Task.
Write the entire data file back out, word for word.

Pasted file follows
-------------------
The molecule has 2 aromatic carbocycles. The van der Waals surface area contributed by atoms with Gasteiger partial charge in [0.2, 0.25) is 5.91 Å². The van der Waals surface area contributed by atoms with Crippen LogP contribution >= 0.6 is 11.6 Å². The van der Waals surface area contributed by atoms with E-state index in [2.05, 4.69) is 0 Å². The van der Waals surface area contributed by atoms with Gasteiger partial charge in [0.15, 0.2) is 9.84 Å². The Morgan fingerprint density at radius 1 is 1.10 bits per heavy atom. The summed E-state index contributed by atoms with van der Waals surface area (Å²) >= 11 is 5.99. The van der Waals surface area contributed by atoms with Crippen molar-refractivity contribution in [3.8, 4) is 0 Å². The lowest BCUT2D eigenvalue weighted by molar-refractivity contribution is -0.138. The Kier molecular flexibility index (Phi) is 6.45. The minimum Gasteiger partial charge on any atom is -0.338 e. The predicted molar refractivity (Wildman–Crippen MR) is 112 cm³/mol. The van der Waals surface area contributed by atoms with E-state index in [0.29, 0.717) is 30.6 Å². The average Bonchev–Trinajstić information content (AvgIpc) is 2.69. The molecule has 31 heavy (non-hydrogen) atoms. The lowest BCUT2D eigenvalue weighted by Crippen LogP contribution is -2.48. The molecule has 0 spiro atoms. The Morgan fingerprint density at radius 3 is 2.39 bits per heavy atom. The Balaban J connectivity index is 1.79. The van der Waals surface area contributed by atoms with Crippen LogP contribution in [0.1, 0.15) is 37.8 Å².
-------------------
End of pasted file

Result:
The molecule has 2 aromatic carbocycles. The van der Waals surface area contributed by atoms with Gasteiger partial charge in [0.2, 0.25) is 5.91 Å². The van der Waals surface area contributed by atoms with Crippen LogP contribution >= 0.6 is 11.6 Å². The van der Waals surface area contributed by atoms with E-state index in [2.05, 4.69) is 0 Å². The van der Waals surface area contributed by atoms with Gasteiger partial charge in [0.15, 0.2) is 9.84 Å². The Morgan fingerprint density at radius 1 is 1.10 bits per heavy atom. The summed E-state index contributed by atoms with van der Waals surface area (Å²) >= 11 is 5.99. The van der Waals surface area contributed by atoms with Crippen molar-refractivity contribution in [3.8, 4) is 0 Å². The lowest BCUT2D eigenvalue weighted by molar-refractivity contribution is -0.138. The Kier molecular flexibility index (Phi) is 6.45. The minimum Gasteiger partial charge on any atom is -0.338 e. The predicted molar refractivity (Wildman–Crippen MR) is 112 cm³/mol. The van der Waals surface area contributed by atoms with E-state index in [0.29, 0.717) is 30.6 Å². The average Bonchev–Trinajstić information content (AvgIpc) is 2.69. The molecule has 31 heavy (non-hydrogen) atoms. The lowest BCUT2D eigenvalue weighted by Crippen LogP contribution is -2.48. The molecule has 0 spiro atoms. The Morgan fingerprint density at radius 3 is 2.39 bits per heavy atom. The Balaban J connectivity index is 1.79. The van der Waals surface area contributed by atoms with Crippen LogP contribution in [0.1, 0.15) is 37.8 Å².